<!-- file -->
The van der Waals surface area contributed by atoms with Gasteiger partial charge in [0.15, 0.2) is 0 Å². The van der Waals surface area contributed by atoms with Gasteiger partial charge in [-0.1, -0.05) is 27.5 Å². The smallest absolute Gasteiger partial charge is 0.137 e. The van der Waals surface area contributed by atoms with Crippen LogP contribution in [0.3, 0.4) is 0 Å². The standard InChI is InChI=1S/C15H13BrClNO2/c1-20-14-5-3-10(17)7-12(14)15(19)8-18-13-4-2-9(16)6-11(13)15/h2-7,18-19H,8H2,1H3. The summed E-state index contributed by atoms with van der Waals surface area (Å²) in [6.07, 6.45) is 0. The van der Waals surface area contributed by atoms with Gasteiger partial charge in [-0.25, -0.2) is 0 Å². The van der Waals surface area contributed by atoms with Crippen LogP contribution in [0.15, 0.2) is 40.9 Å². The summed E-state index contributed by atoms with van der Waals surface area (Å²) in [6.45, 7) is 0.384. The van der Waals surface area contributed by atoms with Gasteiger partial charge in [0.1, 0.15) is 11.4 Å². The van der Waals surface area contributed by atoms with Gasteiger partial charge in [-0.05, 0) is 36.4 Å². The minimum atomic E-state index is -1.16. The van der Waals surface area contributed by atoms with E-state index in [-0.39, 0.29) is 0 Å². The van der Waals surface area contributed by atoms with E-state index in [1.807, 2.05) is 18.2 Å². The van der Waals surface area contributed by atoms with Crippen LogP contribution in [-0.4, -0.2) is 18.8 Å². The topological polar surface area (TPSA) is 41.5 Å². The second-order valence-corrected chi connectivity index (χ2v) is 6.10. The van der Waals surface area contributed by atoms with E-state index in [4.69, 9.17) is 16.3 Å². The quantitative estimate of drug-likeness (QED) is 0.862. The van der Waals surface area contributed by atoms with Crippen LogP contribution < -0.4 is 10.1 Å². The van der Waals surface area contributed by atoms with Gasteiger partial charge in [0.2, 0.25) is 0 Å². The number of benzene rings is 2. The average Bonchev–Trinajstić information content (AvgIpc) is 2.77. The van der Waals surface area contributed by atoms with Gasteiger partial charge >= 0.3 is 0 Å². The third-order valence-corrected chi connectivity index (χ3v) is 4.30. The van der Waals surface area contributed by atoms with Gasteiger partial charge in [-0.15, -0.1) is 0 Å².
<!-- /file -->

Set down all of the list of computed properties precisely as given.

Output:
The van der Waals surface area contributed by atoms with Gasteiger partial charge in [0.15, 0.2) is 0 Å². The van der Waals surface area contributed by atoms with Gasteiger partial charge in [-0.1, -0.05) is 27.5 Å². The smallest absolute Gasteiger partial charge is 0.137 e. The van der Waals surface area contributed by atoms with Crippen LogP contribution in [0.3, 0.4) is 0 Å². The standard InChI is InChI=1S/C15H13BrClNO2/c1-20-14-5-3-10(17)7-12(14)15(19)8-18-13-4-2-9(16)6-11(13)15/h2-7,18-19H,8H2,1H3. The summed E-state index contributed by atoms with van der Waals surface area (Å²) in [6.07, 6.45) is 0. The van der Waals surface area contributed by atoms with Gasteiger partial charge in [-0.25, -0.2) is 0 Å². The van der Waals surface area contributed by atoms with Crippen LogP contribution in [0.15, 0.2) is 40.9 Å². The summed E-state index contributed by atoms with van der Waals surface area (Å²) in [6.45, 7) is 0.384. The van der Waals surface area contributed by atoms with Gasteiger partial charge in [0.1, 0.15) is 11.4 Å². The van der Waals surface area contributed by atoms with Gasteiger partial charge in [-0.05, 0) is 36.4 Å². The minimum atomic E-state index is -1.16. The van der Waals surface area contributed by atoms with E-state index in [-0.39, 0.29) is 0 Å². The van der Waals surface area contributed by atoms with E-state index in [1.807, 2.05) is 18.2 Å². The van der Waals surface area contributed by atoms with Crippen LogP contribution in [-0.4, -0.2) is 18.8 Å². The topological polar surface area (TPSA) is 41.5 Å². The second-order valence-corrected chi connectivity index (χ2v) is 6.10. The van der Waals surface area contributed by atoms with E-state index in [4.69, 9.17) is 16.3 Å². The quantitative estimate of drug-likeness (QED) is 0.862. The van der Waals surface area contributed by atoms with Crippen LogP contribution < -0.4 is 10.1 Å². The van der Waals surface area contributed by atoms with Gasteiger partial charge in [0.2, 0.25) is 0 Å². The number of benzene rings is 2. The average Bonchev–Trinajstić information content (AvgIpc) is 2.77. The van der Waals surface area contributed by atoms with Gasteiger partial charge >= 0.3 is 0 Å². The third-order valence-corrected chi connectivity index (χ3v) is 4.30. The van der Waals surface area contributed by atoms with Gasteiger partial charge in [-0.15, -0.1) is 0 Å².